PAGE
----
• Blog/Tweet/Other Social Media. A relatively new option for getting your information out to a wide audience is to use social media tools. If you have your own blog or website you can easily publish information about your project for the entire world to see (getting people to actually look at it is another issue, with many possible solutions). You can also use Facebook, Twitter or other tools to let people know what you’re working on and to direct them to more detailed information that you’ve posted elsewhere online. While this may seem unusual, it is becoming more and more popular for researchers to share work online as it progresses, so that other interested parties can contribute and ask questions, making the final product more robust, whatever form it ends up taking.

Spoken

Presenting information verbally might seem easier than writing or terrifying, depending on your experience and personality. Ideally you will be thoroughly prepared and able to clearly explain your project, while also being able to respond effectively to unanticipated questions. It takes practice and a deep knowledge of your topic to do this—even the best speakers get flustered once in a while. Don’t be afraid to say you don’t know the answer and always offer to follow up on a question.

  • Class Presentation/Speech. As with the class paper, a class presentation is one of the first experiences most students will have with verbally presenting their projects. One great benefit of this type of presentation is that you will most likely receive detailed feedback on how well it was received and perhaps even get some suggestions on how to improve your delivery. Your fellow students will also be faced with the same task and can even provide this type of feedback before the actual presentation takes place.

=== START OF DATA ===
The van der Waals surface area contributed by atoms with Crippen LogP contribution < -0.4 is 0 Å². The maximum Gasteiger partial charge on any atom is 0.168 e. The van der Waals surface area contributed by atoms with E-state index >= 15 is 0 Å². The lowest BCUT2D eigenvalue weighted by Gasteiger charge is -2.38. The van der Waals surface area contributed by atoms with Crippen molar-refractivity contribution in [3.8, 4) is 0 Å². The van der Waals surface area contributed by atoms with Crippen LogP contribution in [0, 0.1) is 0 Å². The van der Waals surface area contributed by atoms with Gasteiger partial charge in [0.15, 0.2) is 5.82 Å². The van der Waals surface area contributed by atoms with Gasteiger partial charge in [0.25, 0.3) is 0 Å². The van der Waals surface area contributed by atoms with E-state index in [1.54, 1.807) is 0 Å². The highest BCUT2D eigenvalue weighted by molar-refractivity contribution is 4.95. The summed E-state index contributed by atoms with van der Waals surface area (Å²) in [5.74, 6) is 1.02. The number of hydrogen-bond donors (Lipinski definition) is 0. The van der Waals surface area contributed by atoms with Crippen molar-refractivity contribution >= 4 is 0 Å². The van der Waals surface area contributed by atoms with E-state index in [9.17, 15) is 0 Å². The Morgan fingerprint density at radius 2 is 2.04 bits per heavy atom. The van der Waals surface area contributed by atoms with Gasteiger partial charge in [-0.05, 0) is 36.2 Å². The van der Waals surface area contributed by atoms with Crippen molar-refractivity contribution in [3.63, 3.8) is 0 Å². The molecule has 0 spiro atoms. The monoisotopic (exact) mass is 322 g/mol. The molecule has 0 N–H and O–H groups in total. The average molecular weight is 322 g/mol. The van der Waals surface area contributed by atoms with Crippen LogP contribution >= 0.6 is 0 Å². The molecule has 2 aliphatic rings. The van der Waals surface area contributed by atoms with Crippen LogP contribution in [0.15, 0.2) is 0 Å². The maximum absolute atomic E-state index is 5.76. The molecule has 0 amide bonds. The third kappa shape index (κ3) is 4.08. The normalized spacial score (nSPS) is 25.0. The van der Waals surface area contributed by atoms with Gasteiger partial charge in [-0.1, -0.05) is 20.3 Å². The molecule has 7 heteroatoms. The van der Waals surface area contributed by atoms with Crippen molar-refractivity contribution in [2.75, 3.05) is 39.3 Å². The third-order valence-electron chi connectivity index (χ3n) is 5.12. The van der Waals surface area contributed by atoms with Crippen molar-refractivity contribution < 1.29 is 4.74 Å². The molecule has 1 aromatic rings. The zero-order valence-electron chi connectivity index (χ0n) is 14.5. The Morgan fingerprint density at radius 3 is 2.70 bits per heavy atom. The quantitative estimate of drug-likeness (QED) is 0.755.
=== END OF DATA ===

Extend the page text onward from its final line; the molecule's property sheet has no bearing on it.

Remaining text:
• Conference Presentation or Poster Session. As your expertise on a topic grows, you may want to reach a wider audience. You will also want to reach an audience that is interested in your topic. An excellent place to find this audience is at a professional conference in your field. Aside from the many other benefits of attending professional conferences, presenting at a conference will help you begin to make yourself known to other researchers in similar subject areas. Responding to audience questions will give you the chance to prove that you really know your material or, alternately, can point out gaps in your knowledge that may lead to new research opportunities. Poster sessions are a great way to get your feet wet, as your poster will be available for you to refer to and the atmosphere is not quite as overwhelming as standing in front of a full audience for a presentation.

Audiovisual

Visual images can have an immediate impact on how your audience reacts to and understands your presentation. Choose them wisely and use them at appropriate times! You can read more about how different visualizations of information affect the way that information is received in the Visual Literacy chapter. Below are just a few brief thoughts about how you might use visuals in your presentations.

  • Powerpoint/Prezi/Other Presentation Software. Powerpoint has been around long enough that most everyone knows it. For many purposes a slideshow that you speak over, or even a slideshow that is posted online for individual viewing, can succinctly get your point across. Newer presentation tools such as Prezi use a similar underlying idea but enable you to create more dynamic presentations directly online. Keep in mind that in most cases, tools such as these are meant to accompany a speaker and to use them effectively takes forethought and practice.